Previous research had indicated that pod density could be used to estimate grade factors for marketing farmer stock peanuts. Therefore, data were collected from two different sources during the 2002 to 2005 harvests to determine the feasibility of using pod bulk density to estimate marketable peanut quality and value. General trends showed that as pod bulk density increased SMK, SS, TSMK, and TK, FSV increased. Percent OK decreased as pod bulk density increased. However, uncertainty associated with the grade value predictions based on pod bulk density was unacceptable. Based on these data, pod bulk density determined by measuring the bulk volume of a known weight of in-shell peanuts, will not suitably replace the grade factors determined in the current grading system. A system to measure individual pod density may result in better and acceptable estimates of the amount of edible peanuts in a farmer stock load.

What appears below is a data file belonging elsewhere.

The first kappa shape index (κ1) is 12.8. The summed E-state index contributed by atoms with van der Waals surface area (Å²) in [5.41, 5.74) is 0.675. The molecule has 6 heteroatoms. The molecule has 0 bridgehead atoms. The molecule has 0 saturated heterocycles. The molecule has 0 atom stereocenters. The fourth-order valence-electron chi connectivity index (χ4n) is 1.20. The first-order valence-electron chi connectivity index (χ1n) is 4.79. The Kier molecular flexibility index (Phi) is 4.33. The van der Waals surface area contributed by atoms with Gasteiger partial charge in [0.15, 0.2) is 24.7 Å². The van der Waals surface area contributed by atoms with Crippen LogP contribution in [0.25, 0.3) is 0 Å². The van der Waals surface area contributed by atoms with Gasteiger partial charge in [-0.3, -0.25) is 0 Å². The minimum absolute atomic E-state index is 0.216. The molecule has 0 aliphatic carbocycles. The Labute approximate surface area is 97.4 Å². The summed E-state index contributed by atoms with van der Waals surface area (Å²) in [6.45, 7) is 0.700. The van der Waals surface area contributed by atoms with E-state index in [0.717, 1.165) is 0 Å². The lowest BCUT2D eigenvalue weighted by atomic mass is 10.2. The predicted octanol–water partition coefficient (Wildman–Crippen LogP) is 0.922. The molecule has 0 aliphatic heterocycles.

The authors gratefully acknowledge the cooperation of the peanut breeders from the land grant universities and USDA, ARS and allowing use of the UPPT data for these studies. We give thanks to the state offices of the Federal-State Inspection Service including Wayne Bryant (NC), Donald Dozier (AL), Sonny Hooks (GA), Jerry Shugart (TX), and Ron Wood (GA). Invaluable technical support was provided by Hank Sheppard and Dan Todd of the National Peanut Research Laboratory.
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- Agricultural Engineer, Research Leader, USDA, ARS, National Peanut Research Laboratory, Dawson, Georgia 39842 [^]
- Research Agronomist, Research Leader, USDA, ARS, National Peanut Research Laboratory, Dawson, Georgia 39842 [^]
- Research Leader, USDA, ARS, National Peanut Research Laboratory, Dawson, Georgia 39842 [^]
- Corresponding Author [^]